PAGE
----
Juan Marsé's writing has a distinctly dual quality. On the one hand, it is firmly rooted in his experience of post-Civil war Spain. On the other hand, it is also deeply influenced by the cinema which he and his fellow Spaniards knew well, that of the Golden Age of Hollywood, and which formed an indispensable part of their cultural environment. It is generally accepted that, in its early days, the cinema followed the patterns of classic nineteenth-century narrative, while over time the novel increasingly acknowledged film as a point of reference and inspiration. As is well known, moreover, Marsé's ideas on the novel are essentially anti-intellectual, eschewing theorising and aesthetic conceptions of the genre. He is concerned above all with credibility, with engaging the reader, and with vividly rendering reality. In this respect, he is close to nineteenth-century realism, a tradition with which he was not initially familiar and whose techniques he adopted from film. He therefore is an ideal author for the kind of study which Kwang-Hee Kim undertakes in her book.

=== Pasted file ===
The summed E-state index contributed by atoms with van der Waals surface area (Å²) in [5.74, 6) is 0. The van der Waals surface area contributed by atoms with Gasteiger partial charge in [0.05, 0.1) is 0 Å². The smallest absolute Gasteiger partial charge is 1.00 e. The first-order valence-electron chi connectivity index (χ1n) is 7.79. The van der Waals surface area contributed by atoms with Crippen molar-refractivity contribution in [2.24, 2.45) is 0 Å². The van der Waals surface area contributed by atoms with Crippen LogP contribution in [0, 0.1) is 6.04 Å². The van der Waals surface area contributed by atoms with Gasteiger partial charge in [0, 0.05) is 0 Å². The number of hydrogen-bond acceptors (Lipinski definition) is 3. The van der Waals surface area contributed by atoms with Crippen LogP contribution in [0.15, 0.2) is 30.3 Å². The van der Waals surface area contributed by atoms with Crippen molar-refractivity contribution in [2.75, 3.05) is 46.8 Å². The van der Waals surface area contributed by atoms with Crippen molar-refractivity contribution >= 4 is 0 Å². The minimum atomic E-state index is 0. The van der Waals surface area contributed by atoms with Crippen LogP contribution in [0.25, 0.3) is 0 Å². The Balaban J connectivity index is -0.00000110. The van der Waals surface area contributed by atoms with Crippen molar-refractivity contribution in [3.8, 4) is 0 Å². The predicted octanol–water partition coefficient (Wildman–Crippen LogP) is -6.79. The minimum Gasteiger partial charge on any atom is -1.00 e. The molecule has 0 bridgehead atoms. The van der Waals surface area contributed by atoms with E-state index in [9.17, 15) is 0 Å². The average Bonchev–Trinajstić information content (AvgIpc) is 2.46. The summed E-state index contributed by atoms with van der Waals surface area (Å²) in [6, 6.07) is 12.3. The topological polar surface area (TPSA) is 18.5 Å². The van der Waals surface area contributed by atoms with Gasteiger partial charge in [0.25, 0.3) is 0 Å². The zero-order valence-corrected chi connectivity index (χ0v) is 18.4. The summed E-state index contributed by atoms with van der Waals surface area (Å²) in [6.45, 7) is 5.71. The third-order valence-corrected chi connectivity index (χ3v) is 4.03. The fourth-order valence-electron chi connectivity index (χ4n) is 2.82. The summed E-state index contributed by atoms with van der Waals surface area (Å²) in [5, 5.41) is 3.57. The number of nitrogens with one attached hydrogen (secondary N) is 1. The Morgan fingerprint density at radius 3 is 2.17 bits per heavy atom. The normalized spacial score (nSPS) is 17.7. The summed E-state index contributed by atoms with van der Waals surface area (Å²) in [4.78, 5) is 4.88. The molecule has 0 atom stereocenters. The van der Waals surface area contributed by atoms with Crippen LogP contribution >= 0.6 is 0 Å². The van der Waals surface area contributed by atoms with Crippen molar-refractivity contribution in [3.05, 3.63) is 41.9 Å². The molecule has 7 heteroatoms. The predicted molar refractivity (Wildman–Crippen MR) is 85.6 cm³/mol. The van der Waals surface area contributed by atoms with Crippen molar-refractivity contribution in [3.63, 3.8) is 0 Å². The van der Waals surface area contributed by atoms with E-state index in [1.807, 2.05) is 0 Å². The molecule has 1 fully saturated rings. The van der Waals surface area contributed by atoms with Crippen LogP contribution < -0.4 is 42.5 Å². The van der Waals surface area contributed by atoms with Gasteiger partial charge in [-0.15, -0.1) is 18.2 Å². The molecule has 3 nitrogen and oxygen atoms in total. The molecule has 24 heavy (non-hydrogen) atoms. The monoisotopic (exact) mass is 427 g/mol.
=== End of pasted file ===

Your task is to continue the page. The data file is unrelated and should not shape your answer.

|Number of pages||3|
|Journal||Anales de la literatura espanola contemporanea|
|Publication status||Published - 18 May 2008|
- european literature
- latin american and hispanic literature
- literature and writing